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Friday, December 15, 2017

Watching for drug interactions

(Shutterstock image)

This month, I got bronchitis (again!) It had gone through the whole family and I thought I wasn't going to get it because I am a germaphobe and so careful with washing my hands.

But, as soon as the scratchy throat started, I knew I was in for the long haul.

With any medical condition that needs a prescription, it's hard to juggle medications and find one that won't interact with another.

As my cold turned into bronchitis, I knew it was time for an antibiotic and an oral steroid. How did I know? I have an Asthma Action Plan that Asthma Doc filled out for me. 

Asthma Action Plans are like stop lights - green, yellow and red zones. Each zone tells you what to do if you are in that zone. Green means "GO", or you are good and not having symptoms. Yellow means "CAUTION" because you are starting to cough, are short of breathe, wheezing, etc. The Red Zone means "STOP" and call 911 or go to the closest hospital.

I was in the bottom of the yellow zone because I was taking my controller inhaler twice a day, using my nebulizer with albuterol, and was still struggling to breathe.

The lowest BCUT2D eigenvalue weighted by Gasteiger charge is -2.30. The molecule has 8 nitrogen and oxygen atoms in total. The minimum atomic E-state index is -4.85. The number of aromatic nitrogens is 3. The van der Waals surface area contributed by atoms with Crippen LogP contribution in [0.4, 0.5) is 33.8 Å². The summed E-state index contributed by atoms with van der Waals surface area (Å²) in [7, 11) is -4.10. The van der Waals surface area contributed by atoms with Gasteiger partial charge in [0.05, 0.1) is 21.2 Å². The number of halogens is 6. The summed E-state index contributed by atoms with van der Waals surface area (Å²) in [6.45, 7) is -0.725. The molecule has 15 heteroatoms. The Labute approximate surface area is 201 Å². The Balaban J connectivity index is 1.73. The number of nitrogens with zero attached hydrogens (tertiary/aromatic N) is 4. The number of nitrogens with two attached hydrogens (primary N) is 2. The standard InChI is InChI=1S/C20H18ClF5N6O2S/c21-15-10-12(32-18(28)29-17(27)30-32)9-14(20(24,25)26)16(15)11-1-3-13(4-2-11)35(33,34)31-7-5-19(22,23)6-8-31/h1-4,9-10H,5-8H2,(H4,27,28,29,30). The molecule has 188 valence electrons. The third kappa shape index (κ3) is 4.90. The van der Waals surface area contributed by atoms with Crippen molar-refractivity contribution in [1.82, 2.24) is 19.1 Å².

You can see that this Asthma Action Plan says "Keep ORAL STEROIDS on hand in case you fall into STEP 3 of the yellow zone or into the red zone." 

    
Since my steroids had expired, I had to call the doc to call in a prescription. Since I have asthma, and was coughing up colored phlegm, he decided to put me on an antibiotic too.

However, Pharmacist called to say there was a possible drug interaction between the many medications that I take. 

I am SO glad he flagged that as a problem! That's why it's important to always use the same pharmacy.

If you have to use an after hours pharmacy, make sure they know about ALL of the medicines you usually take. My pharmacy has a program that will alert the pharmacist to a drug interaction.

There is also a website you can use, on Drugs.com click on the Drug Interactions Checker. (It's not a substitute for talking to your doctor or pharmacist, but can help in a pinch.) 

I found out that I could have had some VERY serious complications if I had taken the antibiotic that the doc called into the pharmacy. So, doc called in a different medication.

It's taken 2 weeks, and I missed a week of work (and time I could have spent getting ready for Christmas!) but I am on the mend.

Make sure you know what to do if you are in the green, yellow or red zones for asthma. And if you need a new medication, make sure you use your regular pharmacy to check for drug interactions. Or tell the after hours pharmacy about ALL of the medicine you take so they can check for a drug interaction.

If you are already sick, the last thing you need is a serious drug interaction!

 

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